Austria is a primarily German state in Central Europe.
Early 16th Century Religious Turmoil
With the rise of Lutherism in the 16th century, Austria became increasingly disunited. Many of the peasants rejected Catholicism as a feudalistic religion keeping them down, and converted to Lutherism. Ferdinand I, ruler of Austria, was an ardent Catholic and fought to keep Austria faithful to Rome. In 1526 the Czechs, under Vladistoc I invaded Austria. The Austrians, facing internal strife over the question of Protestantism and Catholicism, could not muster a sizable army to defend against the invaders. The Czechs, occupying most of the Eastern portion of the country, made a treaty with the Ferdinand I. He would deliver much of the eastern half of Austria (including Vienna) to the Czechs, and in return they would help him defeat the Lutherans. This is somewhat a puzzle to historians, as Vladistoc I was, although Hussite, a supporter of the Lutheran movement. Because of the Czech involvement, Catholocism was to remain the majority in Austria.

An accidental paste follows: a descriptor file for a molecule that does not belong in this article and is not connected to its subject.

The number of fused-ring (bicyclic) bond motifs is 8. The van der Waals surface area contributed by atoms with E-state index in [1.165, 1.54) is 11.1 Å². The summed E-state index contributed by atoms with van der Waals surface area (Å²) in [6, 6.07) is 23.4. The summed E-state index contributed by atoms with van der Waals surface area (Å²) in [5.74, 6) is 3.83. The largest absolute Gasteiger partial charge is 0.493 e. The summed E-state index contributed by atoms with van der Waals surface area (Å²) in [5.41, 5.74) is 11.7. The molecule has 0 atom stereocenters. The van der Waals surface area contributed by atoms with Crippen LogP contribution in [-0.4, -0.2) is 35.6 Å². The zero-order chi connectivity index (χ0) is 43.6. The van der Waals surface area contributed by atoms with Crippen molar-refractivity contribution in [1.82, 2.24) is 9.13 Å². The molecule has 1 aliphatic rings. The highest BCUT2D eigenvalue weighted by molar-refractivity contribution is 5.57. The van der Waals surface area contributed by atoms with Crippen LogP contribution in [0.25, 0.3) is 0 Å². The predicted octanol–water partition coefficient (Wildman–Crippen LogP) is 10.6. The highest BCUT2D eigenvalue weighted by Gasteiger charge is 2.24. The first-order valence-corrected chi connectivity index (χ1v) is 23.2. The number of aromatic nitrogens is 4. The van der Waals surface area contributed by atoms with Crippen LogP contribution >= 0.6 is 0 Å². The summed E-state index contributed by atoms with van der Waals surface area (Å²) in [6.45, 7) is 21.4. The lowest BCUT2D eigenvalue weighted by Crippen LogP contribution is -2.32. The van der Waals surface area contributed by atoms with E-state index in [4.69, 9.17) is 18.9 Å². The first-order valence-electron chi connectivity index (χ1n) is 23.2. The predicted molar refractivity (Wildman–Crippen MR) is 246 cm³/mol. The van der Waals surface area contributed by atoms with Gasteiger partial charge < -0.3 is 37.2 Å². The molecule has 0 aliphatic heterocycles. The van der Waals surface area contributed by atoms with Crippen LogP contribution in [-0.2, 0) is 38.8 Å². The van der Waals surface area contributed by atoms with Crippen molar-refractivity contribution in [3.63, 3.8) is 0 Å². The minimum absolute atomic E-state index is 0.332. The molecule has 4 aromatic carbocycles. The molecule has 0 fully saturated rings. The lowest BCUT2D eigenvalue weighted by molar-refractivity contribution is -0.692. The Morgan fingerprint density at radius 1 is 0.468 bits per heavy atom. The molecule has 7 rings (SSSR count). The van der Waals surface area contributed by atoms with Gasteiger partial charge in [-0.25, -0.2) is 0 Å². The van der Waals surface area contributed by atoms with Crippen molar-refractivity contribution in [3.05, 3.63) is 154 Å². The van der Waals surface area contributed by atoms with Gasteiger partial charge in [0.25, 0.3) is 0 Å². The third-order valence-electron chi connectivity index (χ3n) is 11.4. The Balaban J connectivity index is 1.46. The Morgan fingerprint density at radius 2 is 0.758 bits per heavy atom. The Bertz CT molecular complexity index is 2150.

Inheritance of Czech Lands
In the 1570s, despite their losses in 1526, Austria controlled a sizable portion of territory in Central Europe. In 1579, the Czech Parliament elected Charles V, ruler of the Holy Roman Empire and emperer of Austria to the throne of Čechy. The gain of such large amounts of territory vastly strengthened him as the Holy Roman Emperor, and would allow him to put many of the lesser nobles in Germany back into their places. On the flip side, however, the Czech Empire, including Eastern Austria, was primarily Lutheran, and furthered the religious divide in the Holy Roman Empire.
20 Years War
In 1623, the Twenty Years' War, ignited by the burning of a Catholic church in Prague, began throughout the Holy Roman Empire. Phillip III, the king of Austria, severely depleted his treasuries to finance the war. At the Treaty of Paris, many of the North German Princes were allowed to leave the Holy Roman Empire, vastly weakening the power of Phillip III.